In the current circumstances, it appears that President Trump will, at a minimum, be charged with soliciting something of value for his re-election campaign from a foreign party, which is
an actual crime. If convicted by the Senate, Mr. Trump could be therefore be prosecuted after leaving office for it, for misrepresenting payment to Ms. Stormy Daniels, and for other offenses.
The removal of the president from office would, of course, elevate Vice President Mike Pence to the presidency. As noted in my earlier essays, this raises the question of whether President Pence would immediately pardon the ex-president for past and future crimes, as President Gerald Ford did for Mr. Richard Nixon after he resigned from office in the face of certain impeachment and conviction.
As it happens, President Pence would not find himself in quite the same position as Mr. Ford. This is by virtue of Article II, Section 2, Clause 1:
The President shall be Commander in Chief of the Army and Navy of the United States, and of the Militia of the several States, when called into the actual Service of the United States; he may require the Opinion, in writing, of the principal Officer in each of the executive Departments, upon any Subject relating to the Duties of their respective Offices, and he shall have Power to grant Reprieves and Pardons for Offences against the United States, except in Cases of Impeachment [emphasis added].
Mr. Ford could pardon Mr. Nixon because his predecessor resigned
. Had the Senate convicted President Nixon and removed him from office, he could have been indicted and tried for obstruction of justice, etc. I see two lessons to be learned here.
First, President Trump can maintain his ability to be pardoned by a President Pence by resigning before he can be impeached and convicted. This is the Nixon strategy. As I noted previously, however, he can only be pardoned for offenses against the United States and could still be prosecuted for violating state (e.g., New York) laws. Trump’s self-importance makes resignation unlikely unless the march to conviction in the Senate seems inevitable.
Perhaps more significantly, the nature of the articles of impeachment drawn up by the House and the handling of those articles by the Senate make a difference. If the president is charged and convicted of only one offense, he could be prosecuted for that offense after leaving office, but he could be pardoned for all other crimes he may have committed. Even if the House impeaches the president for many offenses, the Senate could remove him from office by voting to endorse only one. This could allow Mr. Pence to offer his former boss at least a partial get-out-of-jail-free card.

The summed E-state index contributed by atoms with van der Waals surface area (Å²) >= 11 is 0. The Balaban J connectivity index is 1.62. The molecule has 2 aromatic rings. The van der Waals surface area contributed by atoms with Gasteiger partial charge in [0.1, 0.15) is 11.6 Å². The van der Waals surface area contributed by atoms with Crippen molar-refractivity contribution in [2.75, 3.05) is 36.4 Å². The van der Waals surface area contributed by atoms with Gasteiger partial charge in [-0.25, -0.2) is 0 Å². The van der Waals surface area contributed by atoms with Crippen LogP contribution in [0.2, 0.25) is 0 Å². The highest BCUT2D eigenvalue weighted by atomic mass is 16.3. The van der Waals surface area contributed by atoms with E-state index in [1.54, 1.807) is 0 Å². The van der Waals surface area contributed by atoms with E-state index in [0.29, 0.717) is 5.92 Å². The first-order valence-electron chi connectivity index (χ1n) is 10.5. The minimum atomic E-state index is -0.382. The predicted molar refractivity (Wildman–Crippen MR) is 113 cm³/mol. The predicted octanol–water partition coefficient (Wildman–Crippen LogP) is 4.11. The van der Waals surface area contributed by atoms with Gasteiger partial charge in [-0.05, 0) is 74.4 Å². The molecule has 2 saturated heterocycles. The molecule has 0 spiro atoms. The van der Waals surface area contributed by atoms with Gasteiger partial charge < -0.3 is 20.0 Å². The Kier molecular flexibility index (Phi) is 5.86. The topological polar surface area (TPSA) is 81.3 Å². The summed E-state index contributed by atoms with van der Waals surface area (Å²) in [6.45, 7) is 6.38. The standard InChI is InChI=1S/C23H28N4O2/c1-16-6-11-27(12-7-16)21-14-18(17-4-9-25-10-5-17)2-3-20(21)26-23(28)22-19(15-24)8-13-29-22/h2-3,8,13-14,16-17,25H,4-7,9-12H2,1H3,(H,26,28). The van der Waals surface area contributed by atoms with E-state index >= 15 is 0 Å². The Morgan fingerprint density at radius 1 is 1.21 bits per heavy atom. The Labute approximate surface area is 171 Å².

If Trump leaves office before the end of his term, I hope that he can be indicted, convicted, and imprisoned. In reality, he is most likely to serve jail time by being beaten in the November 2020 election and prosecuted under a Democratic president. In normal times, this would seem the actions of a banana republic, but Mr. Trump’s outrageous behavior might convince citizens that he is simply receiving his just rewards.
Can Trump leave office early and not
be pardoned by Mr. Pence? Probably not. Although Mr. Pence’s pardon power is somewhat limited, Trump’s pardonable offenses are legion. Congress could pass a bill—one unlikely to become law—to the effect that a president cannot pardon a convicted or resigned president. The Supreme Could would likely find such a law unconstitutional. Alternatively, though equally unlikely, Congress could make it clear that it would consider President Pence’s pardoning Trump an impeachable offense. This would be kosher, but, removing Pence from office would install Pelosi, a Democrat, so that circumstance seems very farfetched indeed.
I continue to think that investigating Trump, even impeaching him without conviction is the best plan. Democrats in the house can build a strong case against the president. Senate Democrats are numerous enough to keep Trump from being convicted and therefore subject to later prosecution.
All references to impeachment in the United States Constitution are discussed in the above essay.
The constitutional quotations are from the National Archives